When you visit with Don Nguyen, he’ll tell you again and again that he’s a basic scientist. It is true, but Nguyen is anything but basic or ordinary.
The Assistant Professor of Pathology at Yale has his Ph.D. in Microbiology and Immunology from the University of Rochester. He’s won a Scholar Award from the V Foundation for Cancer Research and another from the Yale. And now he’s the recipient of the Young Investigator Award from the International Association for the Study of Lung Cancer (IASLC).
Nguyen and three other candidates representing North America, Asia and Europe, were awarded research funding for two years after competing with a global pool of applicants. Applications were evaluated by an international scientific review panel for their merit, innovation and potential impact on the management of lung cancer. The goal for IASLC is to reward scientific excellence and to encourage innovative research in lung cancer prevention and translational medicine worldwide.
He is currently working to find the pathways that metastatic lung cancer cells employ to spread to other organs, resulting in patient death. As he explains, a significant challenge in diagnosing and treating lung cancer is the existence of various lung cancer subtypes, each with variable clinical responses to current treatment regimens. Nguyen’s approach is to reveal the origins of metastatic lung adenocarcinoma, the most frequently diagnosed subtype of lung cancer, and their relative dependencies on molecular pathways of nutrient metabolism.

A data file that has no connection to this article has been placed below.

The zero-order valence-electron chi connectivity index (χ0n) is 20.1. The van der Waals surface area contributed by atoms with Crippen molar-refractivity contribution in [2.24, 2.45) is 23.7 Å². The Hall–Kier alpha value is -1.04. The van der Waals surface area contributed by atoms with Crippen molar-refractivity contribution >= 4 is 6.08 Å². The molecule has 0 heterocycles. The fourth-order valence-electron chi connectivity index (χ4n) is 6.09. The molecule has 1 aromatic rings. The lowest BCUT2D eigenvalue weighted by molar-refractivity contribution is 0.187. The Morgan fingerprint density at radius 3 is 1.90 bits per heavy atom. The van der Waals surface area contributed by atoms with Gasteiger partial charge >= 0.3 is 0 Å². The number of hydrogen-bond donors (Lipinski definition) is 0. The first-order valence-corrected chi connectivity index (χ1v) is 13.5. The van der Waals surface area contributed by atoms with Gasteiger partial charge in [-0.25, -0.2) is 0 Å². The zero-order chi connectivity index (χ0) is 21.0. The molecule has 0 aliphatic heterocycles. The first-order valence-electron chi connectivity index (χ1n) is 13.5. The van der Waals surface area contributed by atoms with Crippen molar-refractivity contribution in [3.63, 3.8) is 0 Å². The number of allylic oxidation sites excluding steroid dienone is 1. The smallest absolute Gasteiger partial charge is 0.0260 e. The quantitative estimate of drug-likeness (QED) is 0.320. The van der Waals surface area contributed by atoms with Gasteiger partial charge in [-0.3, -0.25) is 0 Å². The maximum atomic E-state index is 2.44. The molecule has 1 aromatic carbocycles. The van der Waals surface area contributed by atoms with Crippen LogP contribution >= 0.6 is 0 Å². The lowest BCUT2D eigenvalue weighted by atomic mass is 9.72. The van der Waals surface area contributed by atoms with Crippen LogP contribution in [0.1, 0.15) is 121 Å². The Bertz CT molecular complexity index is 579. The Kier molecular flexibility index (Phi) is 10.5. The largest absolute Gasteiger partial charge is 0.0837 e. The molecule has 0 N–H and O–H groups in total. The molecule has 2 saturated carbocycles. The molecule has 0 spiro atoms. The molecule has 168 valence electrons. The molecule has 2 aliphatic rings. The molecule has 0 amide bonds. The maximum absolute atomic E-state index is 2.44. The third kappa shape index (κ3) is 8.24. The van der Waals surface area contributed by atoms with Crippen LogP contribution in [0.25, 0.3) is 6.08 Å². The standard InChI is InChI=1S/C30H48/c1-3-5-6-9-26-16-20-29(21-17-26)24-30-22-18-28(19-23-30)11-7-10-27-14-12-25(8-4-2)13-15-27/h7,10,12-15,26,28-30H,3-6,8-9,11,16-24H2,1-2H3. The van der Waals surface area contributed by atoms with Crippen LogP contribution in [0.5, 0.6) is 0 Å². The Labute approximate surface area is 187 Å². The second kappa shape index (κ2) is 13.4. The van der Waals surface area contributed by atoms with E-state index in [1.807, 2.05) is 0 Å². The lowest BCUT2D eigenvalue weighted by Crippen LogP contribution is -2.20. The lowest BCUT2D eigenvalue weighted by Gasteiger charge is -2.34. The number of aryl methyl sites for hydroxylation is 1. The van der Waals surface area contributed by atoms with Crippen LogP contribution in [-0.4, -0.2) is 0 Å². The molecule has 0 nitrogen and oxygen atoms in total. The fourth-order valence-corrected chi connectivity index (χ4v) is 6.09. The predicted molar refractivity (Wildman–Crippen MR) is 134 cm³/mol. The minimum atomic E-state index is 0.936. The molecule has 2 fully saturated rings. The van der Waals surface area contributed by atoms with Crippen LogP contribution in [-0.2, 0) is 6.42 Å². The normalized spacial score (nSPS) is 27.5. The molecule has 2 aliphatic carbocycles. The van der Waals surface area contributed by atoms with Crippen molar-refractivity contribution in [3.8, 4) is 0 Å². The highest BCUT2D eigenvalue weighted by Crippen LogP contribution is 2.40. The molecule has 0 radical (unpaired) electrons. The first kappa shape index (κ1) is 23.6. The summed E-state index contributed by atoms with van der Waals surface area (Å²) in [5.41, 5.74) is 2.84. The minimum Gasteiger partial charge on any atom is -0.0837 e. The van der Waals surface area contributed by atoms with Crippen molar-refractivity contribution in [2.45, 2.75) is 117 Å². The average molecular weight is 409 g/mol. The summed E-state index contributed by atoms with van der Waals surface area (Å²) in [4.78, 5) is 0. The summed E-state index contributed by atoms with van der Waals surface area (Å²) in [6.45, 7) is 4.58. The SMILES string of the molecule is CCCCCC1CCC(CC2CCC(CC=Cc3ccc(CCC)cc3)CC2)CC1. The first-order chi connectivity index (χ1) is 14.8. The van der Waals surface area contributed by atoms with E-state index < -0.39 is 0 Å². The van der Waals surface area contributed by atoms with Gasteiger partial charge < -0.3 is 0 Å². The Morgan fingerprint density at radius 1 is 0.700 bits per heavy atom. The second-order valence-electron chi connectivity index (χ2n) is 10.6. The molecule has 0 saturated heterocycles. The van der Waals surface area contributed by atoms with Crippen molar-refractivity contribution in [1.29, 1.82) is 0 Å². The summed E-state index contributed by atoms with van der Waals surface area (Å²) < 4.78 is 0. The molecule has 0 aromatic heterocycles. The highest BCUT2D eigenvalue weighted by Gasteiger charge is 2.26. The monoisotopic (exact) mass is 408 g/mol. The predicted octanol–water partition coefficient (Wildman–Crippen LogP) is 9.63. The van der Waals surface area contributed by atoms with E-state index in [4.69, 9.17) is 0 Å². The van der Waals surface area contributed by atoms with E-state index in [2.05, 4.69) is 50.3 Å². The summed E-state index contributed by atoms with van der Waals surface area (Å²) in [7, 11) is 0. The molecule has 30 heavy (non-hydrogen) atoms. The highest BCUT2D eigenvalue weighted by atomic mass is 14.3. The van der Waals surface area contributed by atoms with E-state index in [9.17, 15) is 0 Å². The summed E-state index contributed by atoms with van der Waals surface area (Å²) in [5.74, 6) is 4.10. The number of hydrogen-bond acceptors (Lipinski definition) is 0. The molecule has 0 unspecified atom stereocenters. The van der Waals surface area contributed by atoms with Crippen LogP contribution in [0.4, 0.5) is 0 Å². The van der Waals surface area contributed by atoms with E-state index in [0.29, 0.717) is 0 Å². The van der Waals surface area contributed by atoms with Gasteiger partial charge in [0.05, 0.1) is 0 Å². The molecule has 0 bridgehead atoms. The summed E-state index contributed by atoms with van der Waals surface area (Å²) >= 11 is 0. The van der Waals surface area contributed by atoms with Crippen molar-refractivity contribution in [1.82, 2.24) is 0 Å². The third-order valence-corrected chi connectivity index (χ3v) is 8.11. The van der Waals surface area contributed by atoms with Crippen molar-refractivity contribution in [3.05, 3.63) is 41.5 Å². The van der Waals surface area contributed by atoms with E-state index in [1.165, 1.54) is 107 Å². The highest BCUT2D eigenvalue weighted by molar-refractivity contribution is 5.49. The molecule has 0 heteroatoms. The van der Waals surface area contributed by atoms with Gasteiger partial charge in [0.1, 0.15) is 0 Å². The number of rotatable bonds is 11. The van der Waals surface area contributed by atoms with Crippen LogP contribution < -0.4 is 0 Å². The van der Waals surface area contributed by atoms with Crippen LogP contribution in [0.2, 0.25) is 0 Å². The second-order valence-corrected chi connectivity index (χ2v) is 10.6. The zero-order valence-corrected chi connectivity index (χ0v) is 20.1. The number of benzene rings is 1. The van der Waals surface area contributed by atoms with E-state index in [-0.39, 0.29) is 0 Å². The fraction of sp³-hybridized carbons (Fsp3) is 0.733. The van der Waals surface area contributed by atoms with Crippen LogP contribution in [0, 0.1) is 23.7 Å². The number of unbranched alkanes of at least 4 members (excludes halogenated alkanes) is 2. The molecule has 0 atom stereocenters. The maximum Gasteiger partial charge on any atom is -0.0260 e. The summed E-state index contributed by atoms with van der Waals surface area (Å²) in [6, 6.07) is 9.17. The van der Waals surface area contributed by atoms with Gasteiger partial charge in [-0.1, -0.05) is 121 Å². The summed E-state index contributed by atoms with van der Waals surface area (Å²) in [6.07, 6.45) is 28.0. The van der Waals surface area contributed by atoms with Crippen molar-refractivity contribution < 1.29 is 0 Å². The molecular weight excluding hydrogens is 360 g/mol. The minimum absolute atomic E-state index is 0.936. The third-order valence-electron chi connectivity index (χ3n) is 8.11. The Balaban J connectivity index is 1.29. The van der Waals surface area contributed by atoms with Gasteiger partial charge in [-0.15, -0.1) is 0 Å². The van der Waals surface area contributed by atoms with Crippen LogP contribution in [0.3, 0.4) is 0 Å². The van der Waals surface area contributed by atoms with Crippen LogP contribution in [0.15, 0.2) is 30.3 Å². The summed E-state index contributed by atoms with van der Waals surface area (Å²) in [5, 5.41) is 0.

For example, the production of fatty acids is essential to all living cells, yet he says that metastatic lung cancer cells employ an alternative metabolic pathway to fulfill this function. He hopes to uncover how this alternative pathway is used specifically by the most aggressive lung adenocarcinomas, and whether such a mechanism contributes to their invasive behavior.
With the 2-year, $80,000 grant, Nguyen hopes the research might identify new pathways that scientists can target with therapies. In addition, he hopes it will help more accurately determine what patients will get metastases.
“It’s really difficult to predict the outcome for patients with lung cancer, much more challenging than breast cancer for instance,” Nguyen says.
Nguyen says the grant from the IASLC is critical to help young investigators get a hold and build momentum on new research.
“The IASLC funds innovative new ideas, ideas that are not established yet,” he says.
Dr. Tom Lynch is a mentor to Nguyen and the Director of the Yale Cancer Center.
“Don Nguyen is spectacular,” Lynch says. “He is intense, thoughtful. He asks great questions. He is part of the next generation of scientists.”
You’ll never hear that come out of Nguyen’s mouth though; after all he is a basic scientist.
To learn more about the IASLC, the Young Investigator Program and its funding sources, and to follow Dr. Nguyen’s progress, please visit www.iaslc.org/about-iaslc/fellowship-guidelines/.